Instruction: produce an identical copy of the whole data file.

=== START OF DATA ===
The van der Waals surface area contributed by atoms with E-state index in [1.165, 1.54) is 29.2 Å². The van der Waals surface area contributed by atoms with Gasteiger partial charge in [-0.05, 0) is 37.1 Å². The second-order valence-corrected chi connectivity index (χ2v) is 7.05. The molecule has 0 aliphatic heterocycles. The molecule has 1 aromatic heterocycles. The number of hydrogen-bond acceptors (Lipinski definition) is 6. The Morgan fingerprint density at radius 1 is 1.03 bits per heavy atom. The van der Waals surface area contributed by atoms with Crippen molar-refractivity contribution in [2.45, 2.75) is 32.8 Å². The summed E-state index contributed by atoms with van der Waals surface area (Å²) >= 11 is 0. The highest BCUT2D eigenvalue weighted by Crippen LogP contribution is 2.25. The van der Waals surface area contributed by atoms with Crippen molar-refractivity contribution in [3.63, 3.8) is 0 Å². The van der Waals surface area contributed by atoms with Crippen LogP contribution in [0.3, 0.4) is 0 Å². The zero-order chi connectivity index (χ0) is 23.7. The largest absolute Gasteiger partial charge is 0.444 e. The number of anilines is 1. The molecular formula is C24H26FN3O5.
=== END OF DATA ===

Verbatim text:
The van der Waals surface area contributed by atoms with E-state index in [1.165, 1.54) is 29.2 Å². The van der Waals surface area contributed by atoms with Gasteiger partial charge in [-0.05, 0) is 37.1 Å². The second-order valence-corrected chi connectivity index (χ2v) is 7.05. The molecule has 0 aliphatic heterocycles. The molecule has 1 aromatic heterocycles. The number of hydrogen-bond acceptors (Lipinski definition) is 6. The Morgan fingerprint density at radius 1 is 1.03 bits per heavy atom. The van der Waals surface area contributed by atoms with Crippen molar-refractivity contribution in [2.45, 2.75) is 32.8 Å². The summed E-state index contributed by atoms with van der Waals surface area (Å²) >= 11 is 0. The highest BCUT2D eigenvalue weighted by Crippen LogP contribution is 2.25. The van der Waals surface area contributed by atoms with Crippen molar-refractivity contribution in [3.63, 3.8) is 0 Å². The van der Waals surface area contributed by atoms with Crippen LogP contribution in [0.3, 0.4) is 0 Å². The zero-order chi connectivity index (χ0) is 23.7. The largest absolute Gasteiger partial charge is 0.444 e. The number of anilines is 1. The molecular formula is C24H26FN3O5.